For many Catholics, Lent has become a time for extra efforts, not self-denial. Pastors and scholars aren’t sure that’s a good thing.
Three weeks into Lent, the Rev. Bryan Parrish reports a time-honored menu of items that his parishoners at Holy Family Catholic Church are giving up – “food, candy, ice cream, beer, wine.”
But he’s hearing even more about less material resolutions made for the pre-Easter season of repentance and reflection – to check unkind words and judgmental actions, and pay more attention to needs of those around them.
Known as a time for fasting and self-denial, the 40 days between Ash Wednesday and Good Friday has in recent decades become more an occasion for believers to devote extra effort to “what I’m doing, not what I’m giving up,” as Holy Family’s religious education director Tricia Fahey put it.
For her, that means being more positive about life – along with forgoing her usual glass of wine.
“No road rage during Lent,” she joked.
At St. Mary’s in Plymouth, parishoner Tim Dwyer calls Lent his “realignment” – the weeks when he tries to put his career as a financial adviser and “all of life’s stuff” into its proper place.
Ken Caldwell at St. Agatha’s in Milton looks at it pretty much the same way: Along with giving up his favorite desserts, the retired school administrator aims to give more to charity and attend as many daily Masses as possible.
“You take it a day at a time,” Caldwell said, as he left the church on a recent weekday.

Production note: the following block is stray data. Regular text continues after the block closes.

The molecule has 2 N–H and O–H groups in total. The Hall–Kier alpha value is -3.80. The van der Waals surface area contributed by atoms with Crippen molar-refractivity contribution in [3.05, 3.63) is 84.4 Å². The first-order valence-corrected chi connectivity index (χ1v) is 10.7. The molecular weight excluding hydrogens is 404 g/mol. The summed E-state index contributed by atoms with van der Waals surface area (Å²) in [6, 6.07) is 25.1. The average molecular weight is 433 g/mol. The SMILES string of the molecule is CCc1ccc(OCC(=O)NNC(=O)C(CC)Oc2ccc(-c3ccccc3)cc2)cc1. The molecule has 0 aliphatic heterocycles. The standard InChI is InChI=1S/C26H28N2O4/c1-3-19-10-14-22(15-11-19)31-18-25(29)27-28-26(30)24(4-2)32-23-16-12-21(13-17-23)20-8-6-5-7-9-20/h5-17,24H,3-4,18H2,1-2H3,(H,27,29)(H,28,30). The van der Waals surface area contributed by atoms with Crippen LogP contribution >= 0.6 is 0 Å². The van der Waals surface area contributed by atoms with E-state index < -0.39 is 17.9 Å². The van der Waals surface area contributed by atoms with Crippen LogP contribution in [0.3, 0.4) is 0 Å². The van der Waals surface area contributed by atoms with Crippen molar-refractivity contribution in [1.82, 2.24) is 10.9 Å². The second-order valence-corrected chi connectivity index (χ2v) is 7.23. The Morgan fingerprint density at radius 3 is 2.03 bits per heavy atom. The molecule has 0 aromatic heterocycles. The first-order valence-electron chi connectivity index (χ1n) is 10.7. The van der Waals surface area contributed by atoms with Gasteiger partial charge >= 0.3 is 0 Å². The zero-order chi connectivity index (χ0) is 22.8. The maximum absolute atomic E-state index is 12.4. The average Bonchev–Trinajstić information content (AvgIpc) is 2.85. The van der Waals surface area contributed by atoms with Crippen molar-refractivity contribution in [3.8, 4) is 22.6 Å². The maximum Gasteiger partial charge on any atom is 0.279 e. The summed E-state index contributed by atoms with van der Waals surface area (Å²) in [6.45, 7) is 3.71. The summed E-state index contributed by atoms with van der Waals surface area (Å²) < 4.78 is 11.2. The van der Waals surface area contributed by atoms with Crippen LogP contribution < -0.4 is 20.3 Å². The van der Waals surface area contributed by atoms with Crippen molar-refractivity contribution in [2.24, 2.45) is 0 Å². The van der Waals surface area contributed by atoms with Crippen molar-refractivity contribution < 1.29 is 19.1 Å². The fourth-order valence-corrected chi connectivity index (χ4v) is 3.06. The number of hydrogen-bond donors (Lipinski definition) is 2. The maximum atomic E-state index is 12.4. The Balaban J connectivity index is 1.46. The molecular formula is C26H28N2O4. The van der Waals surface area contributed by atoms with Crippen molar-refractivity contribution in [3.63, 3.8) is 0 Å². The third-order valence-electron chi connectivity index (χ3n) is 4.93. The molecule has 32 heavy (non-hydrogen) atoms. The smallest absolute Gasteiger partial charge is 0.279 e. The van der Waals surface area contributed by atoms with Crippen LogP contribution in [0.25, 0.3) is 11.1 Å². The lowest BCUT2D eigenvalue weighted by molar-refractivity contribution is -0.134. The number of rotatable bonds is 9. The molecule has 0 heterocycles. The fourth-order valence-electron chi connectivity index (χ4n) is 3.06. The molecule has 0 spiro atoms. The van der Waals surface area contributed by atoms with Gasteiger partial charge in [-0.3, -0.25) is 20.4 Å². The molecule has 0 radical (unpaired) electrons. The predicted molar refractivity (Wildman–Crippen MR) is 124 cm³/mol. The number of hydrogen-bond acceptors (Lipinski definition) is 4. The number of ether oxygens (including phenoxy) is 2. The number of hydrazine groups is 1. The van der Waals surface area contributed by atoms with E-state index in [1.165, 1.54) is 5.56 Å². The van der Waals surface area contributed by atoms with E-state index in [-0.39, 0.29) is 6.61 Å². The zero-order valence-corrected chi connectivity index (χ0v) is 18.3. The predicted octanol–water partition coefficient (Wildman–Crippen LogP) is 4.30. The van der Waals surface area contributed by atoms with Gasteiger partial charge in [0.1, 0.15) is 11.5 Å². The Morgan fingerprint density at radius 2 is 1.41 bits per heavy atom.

Boston College theology professor Thomas Groome said devotions like Dwyer’s and Caldwell’s fall solidly within Lent’s age-old teachings, though the shift to “taking on things” has grown since the Second Vatican Council’s reforms in the 1960s.
But Groome thinks the 21st-century faithful shouldn’t neglect the discipline of giving up things, especially in a place as affluent as the United States.
“It’s good for us to be in solidarity with poor people who are constantly without,” he said.
“A little penance is good for us. I don’t want us to lose that.”
On that issue, the Rev. Parrish and other clergy see a generational difference. Lent’s self-denial is familiar to older members, reared in tougher times, yet baby boomers take material comfort and personal pleasures for granted.
“We don’t tune into sacrifice to the same degree,” said the Rev. Parrish, who’s 45. “It’s not a part of our experience.”
In an economy that relies on consumer spending, “Lent is very counter-cultural,” he said.
A small but growing number of mainline Protestants have adopted Lenten observances, though they tend to emphasize charitable donations and spiritual reflection.
Catholic youngsters get to participate, too – not just by giving up sweets or their favorite TV show, but in charity programs like Holy Family’s food drive for the pantry at St. Edith Stein Church in Brockton.
At St. Agatha’s, Patti Coughlin of Milton is trying to encourage her own children to be more aware of such needs – and as the mother of 6, she says Lent can pose a spiritual trial in her own kitchen.
“It’s a real sacrifice to give up those cupcakes I make for them,” she said.
Lane Lambert may be reached at email@example.com.
Lent fact box
What does Lent mean?
Spring, from the Anglo-Saxon word lengthen
How long does it last?
40 days from Ash Wednesday to Good Friday, not counting Sundays
Why 40 days?
40 is a symbolically important number in the Bible
Why give up something?
To practice a more spiritual life
What is fasting?
One full meal on Ash Wednesday and Good Friday, as required for all Catholics aged 14 to 59
Why aren’t Catholics allowed to eat meat on Fridays?
The tradition seems to have begun in memory of Jesus' death – no shedding of blood from "fleshmeat" to honor the shedding of Jesus' blood and his sacrifice.
Why can’t Catholics eat meat on Friday?
To remind believers that Jesus died on Good Friday